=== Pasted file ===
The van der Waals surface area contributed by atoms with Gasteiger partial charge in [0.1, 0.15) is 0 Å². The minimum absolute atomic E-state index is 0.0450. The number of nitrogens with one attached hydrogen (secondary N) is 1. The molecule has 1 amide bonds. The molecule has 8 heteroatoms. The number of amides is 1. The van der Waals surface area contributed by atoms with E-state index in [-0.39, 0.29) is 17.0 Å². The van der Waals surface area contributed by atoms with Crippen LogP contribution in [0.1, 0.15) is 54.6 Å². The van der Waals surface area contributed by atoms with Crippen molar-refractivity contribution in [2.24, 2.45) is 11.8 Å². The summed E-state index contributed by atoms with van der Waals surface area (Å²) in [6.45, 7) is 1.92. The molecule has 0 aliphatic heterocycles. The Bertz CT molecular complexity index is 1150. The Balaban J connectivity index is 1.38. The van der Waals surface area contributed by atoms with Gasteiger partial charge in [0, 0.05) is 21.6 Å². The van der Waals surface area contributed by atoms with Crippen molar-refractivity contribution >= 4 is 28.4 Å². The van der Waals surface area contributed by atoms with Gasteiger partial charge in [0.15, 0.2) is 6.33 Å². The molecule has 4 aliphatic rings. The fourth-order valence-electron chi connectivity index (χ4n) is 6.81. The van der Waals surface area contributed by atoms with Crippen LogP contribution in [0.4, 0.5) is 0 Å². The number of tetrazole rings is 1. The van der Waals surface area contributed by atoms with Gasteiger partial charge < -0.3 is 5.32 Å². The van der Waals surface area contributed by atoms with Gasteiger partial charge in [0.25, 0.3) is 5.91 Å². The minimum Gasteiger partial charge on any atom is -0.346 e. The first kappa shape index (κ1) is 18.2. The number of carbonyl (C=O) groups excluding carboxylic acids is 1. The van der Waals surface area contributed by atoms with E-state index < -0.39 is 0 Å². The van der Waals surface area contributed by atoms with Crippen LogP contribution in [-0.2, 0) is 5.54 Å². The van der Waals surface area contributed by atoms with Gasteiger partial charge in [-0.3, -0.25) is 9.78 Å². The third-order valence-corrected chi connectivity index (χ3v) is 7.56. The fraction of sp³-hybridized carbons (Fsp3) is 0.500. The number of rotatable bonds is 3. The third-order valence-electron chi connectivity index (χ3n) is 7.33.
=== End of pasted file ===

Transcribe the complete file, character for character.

The van der Waals surface area contributed by atoms with Gasteiger partial charge in [0.1, 0.15) is 0 Å². The minimum absolute atomic E-state index is 0.0450. The number of nitrogens with one attached hydrogen (secondary N) is 1. The molecule has 1 amide bonds. The molecule has 8 heteroatoms. The number of amides is 1. The van der Waals surface area contributed by atoms with E-state index in [-0.39, 0.29) is 17.0 Å². The van der Waals surface area contributed by atoms with Crippen LogP contribution in [0.1, 0.15) is 54.6 Å². The van der Waals surface area contributed by atoms with Crippen molar-refractivity contribution in [2.24, 2.45) is 11.8 Å². The summed E-state index contributed by atoms with van der Waals surface area (Å²) in [6.45, 7) is 1.92. The molecule has 0 aliphatic heterocycles. The Bertz CT molecular complexity index is 1150. The Balaban J connectivity index is 1.38. The van der Waals surface area contributed by atoms with Gasteiger partial charge in [0, 0.05) is 21.6 Å². The van der Waals surface area contributed by atoms with Crippen molar-refractivity contribution >= 4 is 28.4 Å². The van der Waals surface area contributed by atoms with Gasteiger partial charge in [0.15, 0.2) is 6.33 Å². The molecule has 4 aliphatic rings. The fourth-order valence-electron chi connectivity index (χ4n) is 6.81. The van der Waals surface area contributed by atoms with Crippen LogP contribution in [0.4, 0.5) is 0 Å². The number of tetrazole rings is 1. The van der Waals surface area contributed by atoms with Gasteiger partial charge < -0.3 is 5.32 Å². The van der Waals surface area contributed by atoms with Gasteiger partial charge in [0.25, 0.3) is 5.91 Å². The minimum Gasteiger partial charge on any atom is -0.346 e. The first kappa shape index (κ1) is 18.2. The number of carbonyl (C=O) groups excluding carboxylic acids is 1. The van der Waals surface area contributed by atoms with E-state index < -0.39 is 0 Å². The van der Waals surface area contributed by atoms with Crippen LogP contribution in [-0.2, 0) is 5.54 Å². The van der Waals surface area contributed by atoms with Gasteiger partial charge in [-0.3, -0.25) is 9.78 Å². The third-order valence-corrected chi connectivity index (χ3v) is 7.56. The fraction of sp³-hybridized carbons (Fsp3) is 0.500. The number of rotatable bonds is 3. The third-order valence-electron chi connectivity index (χ3n) is 7.33.